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The Legacy Café—A Trial of Intergenerational and Sustainable Learning in an Early Childhood Centre in Liverpool

  • Diane BoydEmail author
Chapter
Part of the World Sustainability Series book series (WSUSE)

Abstract

Early childhood is a transformative period where attitudes and foundations for life are laid (Siraj-Blatchford et al. Education for sustainable development in the early years, 2010). The principles of education for sustainability reflect a holistic and interconnected approach, similar to the ecological context of early childhood. This interconnectedness is further highlighted with the three pillars of sustainability (economic, environmental and socio/cultural), that they are all interrelated (Brundtland, Our common future: the world commission on environment and development. Oxford University Press, Oxford, 1987). The ecological context centres the child in their own contextual and cultural environment. Bronfenbrenner (The ecology of human development: Experiments by nature and design. Harvard University Press, Cambridge, 1979) noted a key element of this environment or community was its “a dynamic entity which is constantly changing” (Keenan and Evans, An introduction to child development. Sage, London, 2010: 35) reflecting flexibility and the bi-relational aspect when the child not only interacts with their environment, but influences it too. The Legacy Intergenerational sustainable skill café is a socially cultural integrated model, bringing generations within communities together, building a more sustainable society, a “community of practice” (Lave and Wenger, Communities of practices: learning, meaning and identity. Cambridge University Press, Cambridge, 1998) researching through a “place of possibilities” (Dahlberg and Moss, Dialogue with Reggio Emilia. Listening, researching and learning. Routledge, London, 2006, p. 12). The elderly willingly share cultural traditions with families and children in disappearing or lost skills that are being ‘divorced’ (Langlands, Craft: an inquiry into the origins and true meaning of traditional crafts. W.W Norton and Company, New York, 2018) from our identity or cultural heritage, reflecting a “collective responsibility” (Dahlberg and Moss, Dialogue with Reggio Emilia. Listening, researching and learning. Routledge, London, 2006: 10) validating the position of the family as a socialising agent’ (Mbebeb 2009, p. 25).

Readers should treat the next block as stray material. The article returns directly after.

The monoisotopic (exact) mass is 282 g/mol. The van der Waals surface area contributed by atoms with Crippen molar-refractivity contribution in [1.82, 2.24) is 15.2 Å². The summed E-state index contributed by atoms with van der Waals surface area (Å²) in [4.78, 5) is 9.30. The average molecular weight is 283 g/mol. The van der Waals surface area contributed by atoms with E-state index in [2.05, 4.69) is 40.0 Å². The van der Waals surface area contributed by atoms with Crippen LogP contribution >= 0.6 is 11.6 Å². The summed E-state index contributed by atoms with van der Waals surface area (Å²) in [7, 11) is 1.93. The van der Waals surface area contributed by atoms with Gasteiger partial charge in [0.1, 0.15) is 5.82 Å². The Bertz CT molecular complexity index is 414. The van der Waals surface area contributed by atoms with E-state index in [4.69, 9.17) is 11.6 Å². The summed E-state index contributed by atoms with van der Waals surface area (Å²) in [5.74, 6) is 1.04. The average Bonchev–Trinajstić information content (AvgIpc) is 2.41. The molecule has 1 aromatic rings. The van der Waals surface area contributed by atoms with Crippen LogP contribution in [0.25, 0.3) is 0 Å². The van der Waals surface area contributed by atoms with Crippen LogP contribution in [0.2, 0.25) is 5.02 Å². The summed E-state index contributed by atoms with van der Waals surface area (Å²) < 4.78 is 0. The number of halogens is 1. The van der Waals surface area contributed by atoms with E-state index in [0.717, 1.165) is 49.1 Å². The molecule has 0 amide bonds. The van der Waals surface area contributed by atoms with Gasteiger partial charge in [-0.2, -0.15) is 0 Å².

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Copyright information

© Springer Nature Switzerland AG 2019

Authors and Affiliations

  1. 1.School of EducationLiverpool John Moores UniversityLiverpoolUK

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